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An Instagram of a rubber duck at Auschwitz starts a conversation about photo ethics — again

Participants attend the annual “March of the Living” to commemorate the Holocaust at the former Nazi death camp Auschwitz. (Kacper Pempel/Reuters)

The Auschwitz-Birkenau Memorial and Museum publishes historical facts on its Twitter account about the horrors that occurred at the Holocaust’s most infamous death camp, and frequently engages with social media users around the world for educational purposes. Last week, it had to deliver one of its occasional lessons in decorum, after a travel Instagram account posted a photo of a rubber duck outside the entrance to the Birkenau death camp where an estimated one million people died at the hands of the Nazis.

It was just the latest case where Auschwitz and other Holocaust memorial sites have needed to convey proper etiquette to visitors, who increasingly convey their presence at such sights with photographs and, controversially, selfies.

On Wednesday, the Memorial tweeted out a photo taken by @atuk.apil, a travel Instagram account run by a 22-year-old Venezuelan university student who travels the world with a smiling rubber duck. His account features photos of the toy in front of international landmarks like St. Basil’s Cathedral in Moscow or Petra in Jordan.

The student, who asked not be named for fear of further backlash, told The Washington Post that he had traveled to Auschwitz-Birkenau in September to learn about its history. He insisted he used the duck to teach people about important locations in “creative and informative way” and “never intended to offend or generate controversy."

But his photo set off another round of a debate about how visitors should engage with somber historic sites in the digital age.

“Is the rubber duck in front of the Gate of Death disrespectful - even unintentionally?” the Memorial tweeted Wednesday. “Or is it a side effect of the visual world we should accept/ignore?”

The Memorial also tweeted out a translation of a caption that accompanied the photo, which attempted to explain the history of Auschwitz-Birkenau.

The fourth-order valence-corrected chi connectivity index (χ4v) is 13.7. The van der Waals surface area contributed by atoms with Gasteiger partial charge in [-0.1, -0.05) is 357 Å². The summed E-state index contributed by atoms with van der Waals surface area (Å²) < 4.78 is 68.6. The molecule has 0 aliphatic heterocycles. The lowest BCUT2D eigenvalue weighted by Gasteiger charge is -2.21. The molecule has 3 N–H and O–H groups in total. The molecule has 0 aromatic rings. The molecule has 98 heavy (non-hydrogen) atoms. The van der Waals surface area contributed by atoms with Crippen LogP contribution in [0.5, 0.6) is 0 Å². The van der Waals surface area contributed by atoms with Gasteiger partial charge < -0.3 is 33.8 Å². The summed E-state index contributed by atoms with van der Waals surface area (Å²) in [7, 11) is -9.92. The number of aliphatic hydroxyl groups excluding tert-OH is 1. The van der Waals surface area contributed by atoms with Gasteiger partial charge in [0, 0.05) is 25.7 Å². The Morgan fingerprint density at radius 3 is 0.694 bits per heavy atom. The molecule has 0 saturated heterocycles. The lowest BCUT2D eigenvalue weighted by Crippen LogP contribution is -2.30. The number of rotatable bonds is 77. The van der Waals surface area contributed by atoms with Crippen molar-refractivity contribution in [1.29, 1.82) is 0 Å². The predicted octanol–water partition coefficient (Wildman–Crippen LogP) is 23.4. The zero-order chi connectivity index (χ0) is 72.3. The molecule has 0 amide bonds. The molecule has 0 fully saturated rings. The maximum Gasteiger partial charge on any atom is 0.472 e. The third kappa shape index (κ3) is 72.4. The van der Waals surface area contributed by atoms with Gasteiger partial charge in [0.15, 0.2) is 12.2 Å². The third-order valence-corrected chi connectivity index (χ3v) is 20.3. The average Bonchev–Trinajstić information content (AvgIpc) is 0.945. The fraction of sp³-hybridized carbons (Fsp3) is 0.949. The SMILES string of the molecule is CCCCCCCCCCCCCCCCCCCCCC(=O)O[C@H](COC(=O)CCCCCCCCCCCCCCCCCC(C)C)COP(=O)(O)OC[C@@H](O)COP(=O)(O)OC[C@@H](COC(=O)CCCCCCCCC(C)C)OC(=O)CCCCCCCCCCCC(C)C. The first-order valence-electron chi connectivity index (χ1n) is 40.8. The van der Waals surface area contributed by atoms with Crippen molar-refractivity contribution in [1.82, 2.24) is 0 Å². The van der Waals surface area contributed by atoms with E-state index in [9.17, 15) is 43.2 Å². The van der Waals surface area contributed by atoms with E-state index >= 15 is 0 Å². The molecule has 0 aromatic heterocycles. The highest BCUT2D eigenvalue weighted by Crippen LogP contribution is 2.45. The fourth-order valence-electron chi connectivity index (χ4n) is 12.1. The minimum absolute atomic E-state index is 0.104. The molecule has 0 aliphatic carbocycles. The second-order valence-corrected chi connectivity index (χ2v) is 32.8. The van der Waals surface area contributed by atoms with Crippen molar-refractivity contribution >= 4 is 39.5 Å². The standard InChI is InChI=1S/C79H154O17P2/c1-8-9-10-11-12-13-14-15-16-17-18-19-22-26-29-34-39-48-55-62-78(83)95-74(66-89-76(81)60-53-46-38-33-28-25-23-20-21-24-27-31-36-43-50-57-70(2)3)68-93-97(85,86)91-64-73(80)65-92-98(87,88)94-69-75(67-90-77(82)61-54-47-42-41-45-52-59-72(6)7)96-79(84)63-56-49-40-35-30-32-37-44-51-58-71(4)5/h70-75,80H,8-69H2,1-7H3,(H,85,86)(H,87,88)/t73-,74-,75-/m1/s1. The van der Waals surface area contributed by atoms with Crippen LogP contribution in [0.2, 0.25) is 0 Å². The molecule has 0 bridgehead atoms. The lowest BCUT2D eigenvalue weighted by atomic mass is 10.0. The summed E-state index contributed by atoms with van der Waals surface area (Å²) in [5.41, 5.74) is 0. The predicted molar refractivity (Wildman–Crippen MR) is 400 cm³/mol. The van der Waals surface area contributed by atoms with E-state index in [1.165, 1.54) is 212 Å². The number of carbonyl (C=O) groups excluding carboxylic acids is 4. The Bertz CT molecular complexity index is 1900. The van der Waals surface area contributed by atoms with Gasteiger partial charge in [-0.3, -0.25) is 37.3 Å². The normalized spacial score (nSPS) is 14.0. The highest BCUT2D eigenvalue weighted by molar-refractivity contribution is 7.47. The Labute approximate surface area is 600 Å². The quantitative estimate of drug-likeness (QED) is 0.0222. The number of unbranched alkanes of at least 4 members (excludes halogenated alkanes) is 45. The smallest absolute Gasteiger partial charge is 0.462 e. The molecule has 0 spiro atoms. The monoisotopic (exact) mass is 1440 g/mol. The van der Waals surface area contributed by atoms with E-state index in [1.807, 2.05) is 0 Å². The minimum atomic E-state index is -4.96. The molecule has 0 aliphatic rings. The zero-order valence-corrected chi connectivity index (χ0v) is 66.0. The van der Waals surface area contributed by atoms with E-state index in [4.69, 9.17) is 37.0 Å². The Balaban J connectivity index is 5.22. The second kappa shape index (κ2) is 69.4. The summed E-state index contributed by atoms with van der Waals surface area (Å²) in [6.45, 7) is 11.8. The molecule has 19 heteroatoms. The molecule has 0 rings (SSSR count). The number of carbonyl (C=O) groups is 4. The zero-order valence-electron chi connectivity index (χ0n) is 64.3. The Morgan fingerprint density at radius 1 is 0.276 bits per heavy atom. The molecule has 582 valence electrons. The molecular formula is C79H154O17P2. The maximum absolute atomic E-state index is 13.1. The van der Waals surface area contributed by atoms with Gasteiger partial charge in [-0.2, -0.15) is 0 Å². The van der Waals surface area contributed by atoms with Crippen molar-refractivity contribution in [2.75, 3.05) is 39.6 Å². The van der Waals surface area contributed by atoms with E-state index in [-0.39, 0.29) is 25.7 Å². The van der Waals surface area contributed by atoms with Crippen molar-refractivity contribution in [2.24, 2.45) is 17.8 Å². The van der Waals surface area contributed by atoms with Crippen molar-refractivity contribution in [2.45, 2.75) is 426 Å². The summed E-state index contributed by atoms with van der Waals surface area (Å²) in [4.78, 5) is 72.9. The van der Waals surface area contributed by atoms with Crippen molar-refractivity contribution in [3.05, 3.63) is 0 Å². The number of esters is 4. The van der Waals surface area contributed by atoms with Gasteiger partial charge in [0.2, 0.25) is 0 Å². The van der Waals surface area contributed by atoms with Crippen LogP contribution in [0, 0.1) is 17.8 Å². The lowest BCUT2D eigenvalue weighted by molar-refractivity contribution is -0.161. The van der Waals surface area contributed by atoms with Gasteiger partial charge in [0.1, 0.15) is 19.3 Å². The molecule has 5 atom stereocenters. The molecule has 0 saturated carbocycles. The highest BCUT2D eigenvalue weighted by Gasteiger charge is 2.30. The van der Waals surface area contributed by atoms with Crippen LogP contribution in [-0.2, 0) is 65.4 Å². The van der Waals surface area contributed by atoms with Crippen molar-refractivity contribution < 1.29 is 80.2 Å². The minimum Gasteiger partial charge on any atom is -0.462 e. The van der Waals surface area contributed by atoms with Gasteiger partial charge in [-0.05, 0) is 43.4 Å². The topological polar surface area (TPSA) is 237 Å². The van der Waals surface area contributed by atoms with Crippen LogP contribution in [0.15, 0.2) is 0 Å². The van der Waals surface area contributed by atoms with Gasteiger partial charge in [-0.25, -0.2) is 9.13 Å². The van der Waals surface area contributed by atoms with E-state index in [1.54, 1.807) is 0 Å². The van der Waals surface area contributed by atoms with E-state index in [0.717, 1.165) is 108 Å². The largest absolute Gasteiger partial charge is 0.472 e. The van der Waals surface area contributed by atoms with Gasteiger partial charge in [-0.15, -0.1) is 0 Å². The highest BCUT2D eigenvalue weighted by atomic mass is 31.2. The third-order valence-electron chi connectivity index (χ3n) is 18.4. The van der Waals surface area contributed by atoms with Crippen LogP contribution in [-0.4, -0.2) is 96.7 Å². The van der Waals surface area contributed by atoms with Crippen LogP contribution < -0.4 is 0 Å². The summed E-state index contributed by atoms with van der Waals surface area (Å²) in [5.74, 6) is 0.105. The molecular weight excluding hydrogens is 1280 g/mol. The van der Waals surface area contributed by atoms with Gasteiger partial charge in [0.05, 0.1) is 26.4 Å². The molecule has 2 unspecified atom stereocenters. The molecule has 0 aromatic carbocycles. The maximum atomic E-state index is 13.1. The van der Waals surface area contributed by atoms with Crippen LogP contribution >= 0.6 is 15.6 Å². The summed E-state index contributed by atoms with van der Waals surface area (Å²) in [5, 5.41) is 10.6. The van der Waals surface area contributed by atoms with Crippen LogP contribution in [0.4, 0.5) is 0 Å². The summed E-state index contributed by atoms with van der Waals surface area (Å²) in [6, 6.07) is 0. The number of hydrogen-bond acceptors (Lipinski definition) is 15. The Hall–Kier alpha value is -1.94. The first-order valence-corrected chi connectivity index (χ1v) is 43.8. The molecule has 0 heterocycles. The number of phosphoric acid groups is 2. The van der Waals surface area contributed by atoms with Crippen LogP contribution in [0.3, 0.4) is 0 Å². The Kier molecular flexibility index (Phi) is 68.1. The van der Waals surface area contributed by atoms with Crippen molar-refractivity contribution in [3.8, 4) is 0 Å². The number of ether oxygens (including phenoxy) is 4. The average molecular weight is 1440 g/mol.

“Does it make it better, or worse?” the Memorial asked, that the user knew the significance of the site.

The tweets sparked thousands of replies as users debated the ethics of posting such a photo on Instagram. Most users agreed that the photo had been disrespectful, though a few argued that the post was intended to be educational.

Some of these sentiments made their way back to @atuk.apil, who told The Post he had tried to use his account to teach people about Auschwitz’s history. But upon hearing feedback on social media from people who both supported his image and did not, he apologized to the Auschwitz Memorial and removed the image.

The Memorial later tweeted an image of his apology. “The intention of the post was the one previously mentioned without intentions to disrespect or generate controversy on the matter,” @atuk.apil wrote. “My sincerest apologies to @auschwitzmemorial for the inconvenience and to all the people who have felt offended.”

For the Memorial, the exchange was less about shaming an Instagram user and more about asking the public to reflect on what photos are appropriate at such a site. The Auschwitz-Birkenau Memorial and Museum does not explicitly ban photography except in certain places within the complex, but they ask people to use their best judgment when taking images.

“The image was used as an example to ask a question about boundaries of visual commemoration that in the era of social media is a new challenge — also for our institution,” said Memorial spokesman Pawel Sawicki.

Sharing the image of the rubber duck, and asking followers to weigh in, was part of a greater strategy that the Memorial employs on social media to reinforce positive behavior and images, Sawicki said. The Memorial’s Instagram reposts visitor images that demonstrate respectful approaches to photographing Auschwitz. They also do not shy away from posting examples of images they feel are inappropriate.

In March, the Memorial chastised visitors who were taking pictures while walking on the train tracks leading into the Gates of Death, which brought hundreds of thousands of terrified prisoners into Birkenau for extermination.

“When you come to @AuschwitzMuseum remember you are at the site where over 1 million people were killed,” they tweeted. “Respect their memory. There are better places to learn how to walk on a balance beam than the site which symbolizes deportation of hundreds of thousands to their deaths.”

But “for most of our visitors,” Sawicki acknowledged, “photography can help them document the visit, save the emotions and remember about things they saw and heard.”

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